Laura, So great to read your new blog from Amman. Your first post reminded me of the anxiety I felt before embarking for Beirut in September 2010. I was flying to live with people I had never met on the same street where Ben Weir was kidnapped during the Lebanese civil war. I had met Mary Mikhael once, but knew almost no Arabic. When I landed in Beirut’s international airport, I didn’t know I was in a part of the city controlled by Hezbullah. NEST had sent a cab driver to pick me up who spoke French & Arabic, but no Enlgish. When we took off in his cab, I wasn’t sure I was with the right driver! The heat and humidity in the city was stiffling. When I arrived at NEST, I was met by a Syrian doorman who spoke no English. He got me into my big 3-room apartment, which was stiffling. There was one loud fan to cool things off, no AC. But someone from NEST had left me a plate of cucumbers, flat bread, and bottled water in the small fridge. And there was somekind of Lebanese sandwichs. I didn’t sleep much the first night. The next morning I had olives, flat bread, and jam for breakfast with very strong tea in NEST’s cafeteria. Then I met George Sabra for the first time. He seemed very shy and a a little curious why I came to NEST although we had been corresponding by email for months. I wondered if he was wondering if I was a spy from McCormick or the CIA. Over time we grew to enjoy and appreciate each other. But that first meeting was rather awkward. George seemed to wonder for the first two weeks if I was going to jump ship and return to Chicago. Fortunately, Mary Mikhael was like having a wonderful Big Sister to welcome, and orient me. Her hospitality was overwhelming and she put me at ease immediately. So did the NEST staff and one of the faculty from Holland. The students were wonderful, full of questions, helpful, thoughtful, and taught me to laugh at all the strange things involved in living in Beirut. Esp. one Orthodox student from Baghdad who had learned to speak English from US Army occupation forces, and who knew how to make up jokes in English. The very first weekend he offered to take me to a place where you could swim in the sea off the coast of Beirut (which is very heavily polluted!). The first two weeks were full of anxiety for everyone since the President of Iran was in town meeting with Hezbullah and Lebanese politicians. IDF jets were flying low over our part of the city 2 or 3 times per day and one of my students had flash backs to the July 2006 war. Somehow I survived the first two hot, humid weeks. George Sabra helped find a wonderful multi-cultural congregation that worshipped in English. Mary M. took me with a team from the World Council of Churches for a wonderful tour of Lebanese churches destroyed in the civil war and rebuilt afterwards. I learned how to make iced tea in my apartment. And I found a wonderful Berlitz school where I began to learn Arabic from a Lebanese Muslim teacher who was very classy, funny, and made me laugh at myself many times. Later I learned from one of the American Lutherans at NEST who had lived in Saudi Arabia for ten years that when you move to a new culture, it takes your body and brain about 6 – 8 weeks to adjust. If you can survive those first few weeks of disorientation, strange food tastes, upset stomach, jet lag, lack of sleep, anxiety about the soldiers down in your street every day, and the initial awkwardness of making new friends and finding ‘helpers,’ then you can live for years in a new culture.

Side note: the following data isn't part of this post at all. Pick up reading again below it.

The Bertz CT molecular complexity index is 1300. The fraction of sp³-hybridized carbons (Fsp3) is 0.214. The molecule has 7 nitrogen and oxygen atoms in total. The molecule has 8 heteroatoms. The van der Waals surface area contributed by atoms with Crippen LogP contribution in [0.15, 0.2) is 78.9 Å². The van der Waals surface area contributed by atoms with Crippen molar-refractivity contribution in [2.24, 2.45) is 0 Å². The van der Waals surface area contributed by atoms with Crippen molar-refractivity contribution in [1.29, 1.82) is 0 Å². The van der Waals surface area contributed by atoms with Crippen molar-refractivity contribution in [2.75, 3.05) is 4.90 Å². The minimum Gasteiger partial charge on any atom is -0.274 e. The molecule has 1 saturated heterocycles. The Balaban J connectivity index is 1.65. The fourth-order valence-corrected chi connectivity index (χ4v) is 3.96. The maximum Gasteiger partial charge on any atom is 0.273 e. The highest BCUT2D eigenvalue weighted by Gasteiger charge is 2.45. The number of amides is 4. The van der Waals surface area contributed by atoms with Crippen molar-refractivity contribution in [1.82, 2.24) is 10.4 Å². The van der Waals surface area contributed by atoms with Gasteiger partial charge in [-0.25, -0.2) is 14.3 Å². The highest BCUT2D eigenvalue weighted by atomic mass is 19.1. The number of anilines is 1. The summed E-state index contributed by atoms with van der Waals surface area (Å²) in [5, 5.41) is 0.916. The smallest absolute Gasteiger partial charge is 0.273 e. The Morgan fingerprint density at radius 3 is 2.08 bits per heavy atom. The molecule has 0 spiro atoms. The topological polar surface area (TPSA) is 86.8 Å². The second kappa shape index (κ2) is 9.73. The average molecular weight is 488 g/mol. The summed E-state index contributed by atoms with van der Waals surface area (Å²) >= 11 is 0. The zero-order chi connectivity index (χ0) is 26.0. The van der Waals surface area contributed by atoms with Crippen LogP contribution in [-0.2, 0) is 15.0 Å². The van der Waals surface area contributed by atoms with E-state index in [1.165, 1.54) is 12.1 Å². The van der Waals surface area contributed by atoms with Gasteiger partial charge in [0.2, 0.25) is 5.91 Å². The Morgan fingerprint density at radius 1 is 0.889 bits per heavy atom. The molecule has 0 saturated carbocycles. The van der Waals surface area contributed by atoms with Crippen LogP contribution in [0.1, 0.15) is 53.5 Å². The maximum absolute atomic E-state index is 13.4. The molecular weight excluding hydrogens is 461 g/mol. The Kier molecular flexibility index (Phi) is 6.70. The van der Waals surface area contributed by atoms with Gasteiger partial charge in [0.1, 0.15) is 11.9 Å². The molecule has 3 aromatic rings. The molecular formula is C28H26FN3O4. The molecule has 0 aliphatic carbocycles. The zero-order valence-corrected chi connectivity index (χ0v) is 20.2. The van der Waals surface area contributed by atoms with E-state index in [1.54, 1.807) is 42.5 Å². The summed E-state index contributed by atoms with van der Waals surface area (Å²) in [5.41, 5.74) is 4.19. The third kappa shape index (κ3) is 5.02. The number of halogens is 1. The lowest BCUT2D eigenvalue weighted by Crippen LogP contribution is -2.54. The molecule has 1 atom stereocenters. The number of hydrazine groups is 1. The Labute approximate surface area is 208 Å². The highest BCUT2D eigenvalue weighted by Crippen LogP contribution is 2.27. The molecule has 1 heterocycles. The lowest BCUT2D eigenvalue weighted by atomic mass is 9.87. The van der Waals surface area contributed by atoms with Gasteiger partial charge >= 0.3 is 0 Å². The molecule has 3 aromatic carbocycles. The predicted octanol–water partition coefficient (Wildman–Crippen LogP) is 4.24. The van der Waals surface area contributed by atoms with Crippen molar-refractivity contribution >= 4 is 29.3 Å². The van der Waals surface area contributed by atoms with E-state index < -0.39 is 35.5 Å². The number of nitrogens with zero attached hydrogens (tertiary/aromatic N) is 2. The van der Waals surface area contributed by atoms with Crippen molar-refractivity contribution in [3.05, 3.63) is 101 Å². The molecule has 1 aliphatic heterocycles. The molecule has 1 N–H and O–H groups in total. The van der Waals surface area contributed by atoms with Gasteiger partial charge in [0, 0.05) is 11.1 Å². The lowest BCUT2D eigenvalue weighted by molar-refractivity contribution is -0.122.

We love you and I am carrying my Jerusalem cross (that Mel Gibson’s cab driver gave me in Bethlehem) with me every day you are gone. Salam, Dad